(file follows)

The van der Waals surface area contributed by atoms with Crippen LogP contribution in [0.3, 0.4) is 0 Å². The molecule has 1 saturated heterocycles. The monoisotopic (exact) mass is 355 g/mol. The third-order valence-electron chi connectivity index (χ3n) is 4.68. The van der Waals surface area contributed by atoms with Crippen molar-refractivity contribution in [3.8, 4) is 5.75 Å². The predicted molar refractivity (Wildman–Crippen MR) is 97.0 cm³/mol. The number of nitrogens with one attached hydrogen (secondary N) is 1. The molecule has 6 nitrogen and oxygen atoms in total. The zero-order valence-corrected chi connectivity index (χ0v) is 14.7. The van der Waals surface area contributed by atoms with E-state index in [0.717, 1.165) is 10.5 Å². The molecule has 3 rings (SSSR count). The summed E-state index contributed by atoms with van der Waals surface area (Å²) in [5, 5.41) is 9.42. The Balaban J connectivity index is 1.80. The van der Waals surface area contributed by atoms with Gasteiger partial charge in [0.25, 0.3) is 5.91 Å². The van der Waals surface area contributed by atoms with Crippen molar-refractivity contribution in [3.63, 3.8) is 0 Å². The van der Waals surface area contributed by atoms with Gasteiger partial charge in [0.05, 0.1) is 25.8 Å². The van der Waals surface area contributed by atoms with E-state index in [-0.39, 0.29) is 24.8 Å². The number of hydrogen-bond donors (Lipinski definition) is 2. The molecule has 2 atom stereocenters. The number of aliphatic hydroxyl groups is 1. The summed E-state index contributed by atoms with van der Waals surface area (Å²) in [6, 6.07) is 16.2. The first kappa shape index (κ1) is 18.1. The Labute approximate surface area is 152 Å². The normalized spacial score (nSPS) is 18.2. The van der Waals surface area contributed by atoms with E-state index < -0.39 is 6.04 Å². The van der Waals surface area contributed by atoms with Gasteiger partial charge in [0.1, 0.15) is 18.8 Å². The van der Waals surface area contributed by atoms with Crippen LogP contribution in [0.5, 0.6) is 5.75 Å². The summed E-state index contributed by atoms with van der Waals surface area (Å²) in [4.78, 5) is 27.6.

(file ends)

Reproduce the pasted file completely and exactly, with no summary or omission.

The van der Waals surface area contributed by atoms with Crippen LogP contribution in [0.3, 0.4) is 0 Å². The molecule has 1 saturated heterocycles. The monoisotopic (exact) mass is 355 g/mol. The third-order valence-electron chi connectivity index (χ3n) is 4.68. The van der Waals surface area contributed by atoms with Crippen molar-refractivity contribution in [3.8, 4) is 5.75 Å². The predicted molar refractivity (Wildman–Crippen MR) is 97.0 cm³/mol. The number of nitrogens with one attached hydrogen (secondary N) is 1. The molecule has 6 nitrogen and oxygen atoms in total. The zero-order valence-corrected chi connectivity index (χ0v) is 14.7. The van der Waals surface area contributed by atoms with E-state index in [0.717, 1.165) is 10.5 Å². The molecule has 3 rings (SSSR count). The summed E-state index contributed by atoms with van der Waals surface area (Å²) in [5, 5.41) is 9.42. The Balaban J connectivity index is 1.80. The van der Waals surface area contributed by atoms with Gasteiger partial charge in [0.25, 0.3) is 5.91 Å². The van der Waals surface area contributed by atoms with Crippen molar-refractivity contribution in [3.63, 3.8) is 0 Å². The van der Waals surface area contributed by atoms with Gasteiger partial charge in [0.05, 0.1) is 25.8 Å². The van der Waals surface area contributed by atoms with E-state index in [-0.39, 0.29) is 24.8 Å². The number of hydrogen-bond donors (Lipinski definition) is 2. The molecule has 2 atom stereocenters. The number of aliphatic hydroxyl groups is 1. The summed E-state index contributed by atoms with van der Waals surface area (Å²) in [6, 6.07) is 16.2. The first kappa shape index (κ1) is 18.1. The Labute approximate surface area is 152 Å². The normalized spacial score (nSPS) is 18.2. The van der Waals surface area contributed by atoms with E-state index < -0.39 is 6.04 Å². The van der Waals surface area contributed by atoms with Gasteiger partial charge in [0.1, 0.15) is 18.8 Å². The van der Waals surface area contributed by atoms with Crippen LogP contribution in [0.5, 0.6) is 5.75 Å². The summed E-state index contributed by atoms with van der Waals surface area (Å²) in [4.78, 5) is 27.6.